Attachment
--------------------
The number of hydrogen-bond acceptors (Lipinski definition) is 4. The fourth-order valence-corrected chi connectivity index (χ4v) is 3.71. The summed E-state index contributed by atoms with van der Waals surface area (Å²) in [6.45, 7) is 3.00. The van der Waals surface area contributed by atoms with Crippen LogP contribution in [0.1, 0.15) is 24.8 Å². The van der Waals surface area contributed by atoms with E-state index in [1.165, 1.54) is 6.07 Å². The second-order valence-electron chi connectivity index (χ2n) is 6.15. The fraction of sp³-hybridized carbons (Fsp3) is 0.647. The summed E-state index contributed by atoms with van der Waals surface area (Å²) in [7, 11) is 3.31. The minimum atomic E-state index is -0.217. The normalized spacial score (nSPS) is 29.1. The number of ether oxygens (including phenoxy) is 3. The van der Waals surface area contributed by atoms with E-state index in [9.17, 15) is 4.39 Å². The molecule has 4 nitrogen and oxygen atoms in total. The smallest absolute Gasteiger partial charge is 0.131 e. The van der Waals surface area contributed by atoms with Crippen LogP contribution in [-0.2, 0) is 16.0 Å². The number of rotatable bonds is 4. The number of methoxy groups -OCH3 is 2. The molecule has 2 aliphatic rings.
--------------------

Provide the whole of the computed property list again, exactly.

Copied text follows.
The number of hydrogen-bond acceptors (Lipinski definition) is 4. The fourth-order valence-corrected chi connectivity index (χ4v) is 3.71. The summed E-state index contributed by atoms with van der Waals surface area (Å²) in [6.45, 7) is 3.00. The van der Waals surface area contributed by atoms with Crippen LogP contribution in [0.1, 0.15) is 24.8 Å². The van der Waals surface area contributed by atoms with E-state index in [1.165, 1.54) is 6.07 Å². The second-order valence-electron chi connectivity index (χ2n) is 6.15. The fraction of sp³-hybridized carbons (Fsp3) is 0.647. The summed E-state index contributed by atoms with van der Waals surface area (Å²) in [7, 11) is 3.31. The minimum atomic E-state index is -0.217. The normalized spacial score (nSPS) is 29.1. The number of ether oxygens (including phenoxy) is 3. The van der Waals surface area contributed by atoms with E-state index in [9.17, 15) is 4.39 Å². The molecule has 4 nitrogen and oxygen atoms in total. The smallest absolute Gasteiger partial charge is 0.131 e. The van der Waals surface area contributed by atoms with Crippen LogP contribution in [-0.2, 0) is 16.0 Å². The number of rotatable bonds is 4. The number of methoxy groups -OCH3 is 2. The molecule has 2 aliphatic rings.